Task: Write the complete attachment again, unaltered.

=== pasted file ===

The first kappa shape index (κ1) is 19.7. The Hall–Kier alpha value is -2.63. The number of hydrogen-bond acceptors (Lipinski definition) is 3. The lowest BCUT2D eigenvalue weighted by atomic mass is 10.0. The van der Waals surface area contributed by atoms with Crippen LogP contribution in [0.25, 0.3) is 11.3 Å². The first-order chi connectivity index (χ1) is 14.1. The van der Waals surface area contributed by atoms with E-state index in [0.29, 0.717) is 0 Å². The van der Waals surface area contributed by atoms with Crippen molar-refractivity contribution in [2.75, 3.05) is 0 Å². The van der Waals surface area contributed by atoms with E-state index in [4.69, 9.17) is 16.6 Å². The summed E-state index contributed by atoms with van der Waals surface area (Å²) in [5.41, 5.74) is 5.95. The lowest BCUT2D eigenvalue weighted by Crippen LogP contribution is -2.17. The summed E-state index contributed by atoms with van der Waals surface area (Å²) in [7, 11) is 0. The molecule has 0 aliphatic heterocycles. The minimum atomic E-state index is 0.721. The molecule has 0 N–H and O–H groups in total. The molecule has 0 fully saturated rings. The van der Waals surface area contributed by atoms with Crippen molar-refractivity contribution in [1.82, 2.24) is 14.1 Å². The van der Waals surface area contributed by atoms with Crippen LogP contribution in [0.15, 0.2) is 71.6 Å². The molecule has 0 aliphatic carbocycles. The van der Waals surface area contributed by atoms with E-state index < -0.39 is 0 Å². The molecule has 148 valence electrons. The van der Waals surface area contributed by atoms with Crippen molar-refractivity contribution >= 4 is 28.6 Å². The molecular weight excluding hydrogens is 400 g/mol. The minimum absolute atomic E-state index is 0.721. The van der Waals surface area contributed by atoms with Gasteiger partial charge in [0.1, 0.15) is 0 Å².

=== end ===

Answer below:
The first kappa shape index (κ1) is 19.7. The Hall–Kier alpha value is -2.63. The number of hydrogen-bond acceptors (Lipinski definition) is 3. The lowest BCUT2D eigenvalue weighted by atomic mass is 10.0. The van der Waals surface area contributed by atoms with Crippen LogP contribution in [0.25, 0.3) is 11.3 Å². The first-order chi connectivity index (χ1) is 14.1. The van der Waals surface area contributed by atoms with E-state index in [0.29, 0.717) is 0 Å². The van der Waals surface area contributed by atoms with Crippen molar-refractivity contribution in [2.75, 3.05) is 0 Å². The van der Waals surface area contributed by atoms with E-state index in [4.69, 9.17) is 16.6 Å². The summed E-state index contributed by atoms with van der Waals surface area (Å²) in [5.41, 5.74) is 5.95. The lowest BCUT2D eigenvalue weighted by Crippen LogP contribution is -2.17. The summed E-state index contributed by atoms with van der Waals surface area (Å²) in [7, 11) is 0. The molecule has 0 aliphatic heterocycles. The minimum atomic E-state index is 0.721. The molecule has 0 N–H and O–H groups in total. The molecule has 0 fully saturated rings. The van der Waals surface area contributed by atoms with Crippen molar-refractivity contribution in [1.82, 2.24) is 14.1 Å². The van der Waals surface area contributed by atoms with Crippen LogP contribution in [0.15, 0.2) is 71.6 Å². The molecule has 0 aliphatic carbocycles. The van der Waals surface area contributed by atoms with E-state index < -0.39 is 0 Å². The molecule has 148 valence electrons. The van der Waals surface area contributed by atoms with Crippen molar-refractivity contribution >= 4 is 28.6 Å². The molecular weight excluding hydrogens is 400 g/mol. The minimum absolute atomic E-state index is 0.721. The van der Waals surface area contributed by atoms with Gasteiger partial charge in [0.1, 0.15) is 0 Å².